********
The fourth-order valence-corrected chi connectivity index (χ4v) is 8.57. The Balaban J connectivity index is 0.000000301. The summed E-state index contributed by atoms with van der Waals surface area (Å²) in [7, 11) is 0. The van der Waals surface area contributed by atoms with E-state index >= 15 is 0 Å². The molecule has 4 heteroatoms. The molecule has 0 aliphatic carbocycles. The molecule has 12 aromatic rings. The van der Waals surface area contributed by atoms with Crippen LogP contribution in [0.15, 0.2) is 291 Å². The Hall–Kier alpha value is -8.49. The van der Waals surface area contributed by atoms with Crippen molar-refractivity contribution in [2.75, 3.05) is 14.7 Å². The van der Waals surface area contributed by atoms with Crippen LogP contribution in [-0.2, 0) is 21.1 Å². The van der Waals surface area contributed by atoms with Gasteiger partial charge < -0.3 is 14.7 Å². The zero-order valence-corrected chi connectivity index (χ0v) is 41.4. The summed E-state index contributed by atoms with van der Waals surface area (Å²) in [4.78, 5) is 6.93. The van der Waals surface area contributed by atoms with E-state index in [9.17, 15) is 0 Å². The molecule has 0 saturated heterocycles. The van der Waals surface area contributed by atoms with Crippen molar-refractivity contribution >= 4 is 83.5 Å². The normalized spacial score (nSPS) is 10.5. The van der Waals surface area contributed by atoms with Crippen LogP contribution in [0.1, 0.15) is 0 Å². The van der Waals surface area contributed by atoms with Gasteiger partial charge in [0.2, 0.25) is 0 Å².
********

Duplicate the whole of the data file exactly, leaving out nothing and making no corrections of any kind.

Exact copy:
The fourth-order valence-corrected chi connectivity index (χ4v) is 8.57. The Balaban J connectivity index is 0.000000301. The summed E-state index contributed by atoms with van der Waals surface area (Å²) in [7, 11) is 0. The van der Waals surface area contributed by atoms with E-state index >= 15 is 0 Å². The molecule has 4 heteroatoms. The molecule has 0 aliphatic carbocycles. The molecule has 12 aromatic rings. The van der Waals surface area contributed by atoms with Crippen LogP contribution in [0.15, 0.2) is 291 Å². The Hall–Kier alpha value is -8.49. The van der Waals surface area contributed by atoms with Crippen molar-refractivity contribution in [2.75, 3.05) is 14.7 Å². The van der Waals surface area contributed by atoms with Crippen LogP contribution in [-0.2, 0) is 21.1 Å². The van der Waals surface area contributed by atoms with Gasteiger partial charge < -0.3 is 14.7 Å². The zero-order valence-corrected chi connectivity index (χ0v) is 41.4. The summed E-state index contributed by atoms with van der Waals surface area (Å²) in [4.78, 5) is 6.93. The van der Waals surface area contributed by atoms with E-state index in [9.17, 15) is 0 Å². The molecule has 0 saturated heterocycles. The van der Waals surface area contributed by atoms with Crippen molar-refractivity contribution >= 4 is 83.5 Å². The normalized spacial score (nSPS) is 10.5. The van der Waals surface area contributed by atoms with Crippen LogP contribution in [0.1, 0.15) is 0 Å². The van der Waals surface area contributed by atoms with Gasteiger partial charge in [0.2, 0.25) is 0 Å².